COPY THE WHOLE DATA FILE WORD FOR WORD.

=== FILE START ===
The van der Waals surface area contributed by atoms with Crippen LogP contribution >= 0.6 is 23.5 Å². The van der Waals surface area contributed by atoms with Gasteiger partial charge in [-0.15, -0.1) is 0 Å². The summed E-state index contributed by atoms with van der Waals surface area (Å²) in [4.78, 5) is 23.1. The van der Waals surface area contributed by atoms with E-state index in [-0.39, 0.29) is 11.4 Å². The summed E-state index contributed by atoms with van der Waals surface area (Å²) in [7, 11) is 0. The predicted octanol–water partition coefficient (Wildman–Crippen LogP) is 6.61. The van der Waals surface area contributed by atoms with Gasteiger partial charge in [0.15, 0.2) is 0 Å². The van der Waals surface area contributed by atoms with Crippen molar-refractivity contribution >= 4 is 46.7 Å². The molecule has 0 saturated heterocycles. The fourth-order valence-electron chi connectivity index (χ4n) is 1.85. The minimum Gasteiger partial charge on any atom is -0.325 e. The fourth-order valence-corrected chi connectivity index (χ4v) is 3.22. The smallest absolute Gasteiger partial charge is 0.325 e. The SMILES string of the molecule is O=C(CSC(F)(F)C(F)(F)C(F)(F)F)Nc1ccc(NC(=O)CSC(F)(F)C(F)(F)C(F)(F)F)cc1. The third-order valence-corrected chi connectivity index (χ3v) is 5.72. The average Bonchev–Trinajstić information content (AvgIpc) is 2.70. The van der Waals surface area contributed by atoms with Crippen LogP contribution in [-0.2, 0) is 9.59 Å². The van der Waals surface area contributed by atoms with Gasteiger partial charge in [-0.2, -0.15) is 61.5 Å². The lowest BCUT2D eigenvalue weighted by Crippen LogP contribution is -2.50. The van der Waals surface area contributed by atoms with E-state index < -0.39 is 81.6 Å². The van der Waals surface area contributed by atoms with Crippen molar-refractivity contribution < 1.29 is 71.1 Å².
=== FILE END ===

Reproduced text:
The van der Waals surface area contributed by atoms with Crippen LogP contribution >= 0.6 is 23.5 Å². The van der Waals surface area contributed by atoms with Gasteiger partial charge in [-0.15, -0.1) is 0 Å². The summed E-state index contributed by atoms with van der Waals surface area (Å²) in [4.78, 5) is 23.1. The van der Waals surface area contributed by atoms with E-state index in [-0.39, 0.29) is 11.4 Å². The summed E-state index contributed by atoms with van der Waals surface area (Å²) in [7, 11) is 0. The predicted octanol–water partition coefficient (Wildman–Crippen LogP) is 6.61. The van der Waals surface area contributed by atoms with Gasteiger partial charge in [0.15, 0.2) is 0 Å². The van der Waals surface area contributed by atoms with Crippen molar-refractivity contribution >= 4 is 46.7 Å². The molecule has 0 saturated heterocycles. The fourth-order valence-electron chi connectivity index (χ4n) is 1.85. The minimum Gasteiger partial charge on any atom is -0.325 e. The fourth-order valence-corrected chi connectivity index (χ4v) is 3.22. The smallest absolute Gasteiger partial charge is 0.325 e. The SMILES string of the molecule is O=C(CSC(F)(F)C(F)(F)C(F)(F)F)Nc1ccc(NC(=O)CSC(F)(F)C(F)(F)C(F)(F)F)cc1. The third-order valence-corrected chi connectivity index (χ3v) is 5.72. The average Bonchev–Trinajstić information content (AvgIpc) is 2.70. The van der Waals surface area contributed by atoms with Crippen LogP contribution in [-0.2, 0) is 9.59 Å². The van der Waals surface area contributed by atoms with Gasteiger partial charge in [-0.2, -0.15) is 61.5 Å². The lowest BCUT2D eigenvalue weighted by Crippen LogP contribution is -2.50. The van der Waals surface area contributed by atoms with E-state index < -0.39 is 81.6 Å². The van der Waals surface area contributed by atoms with Crippen molar-refractivity contribution < 1.29 is 71.1 Å².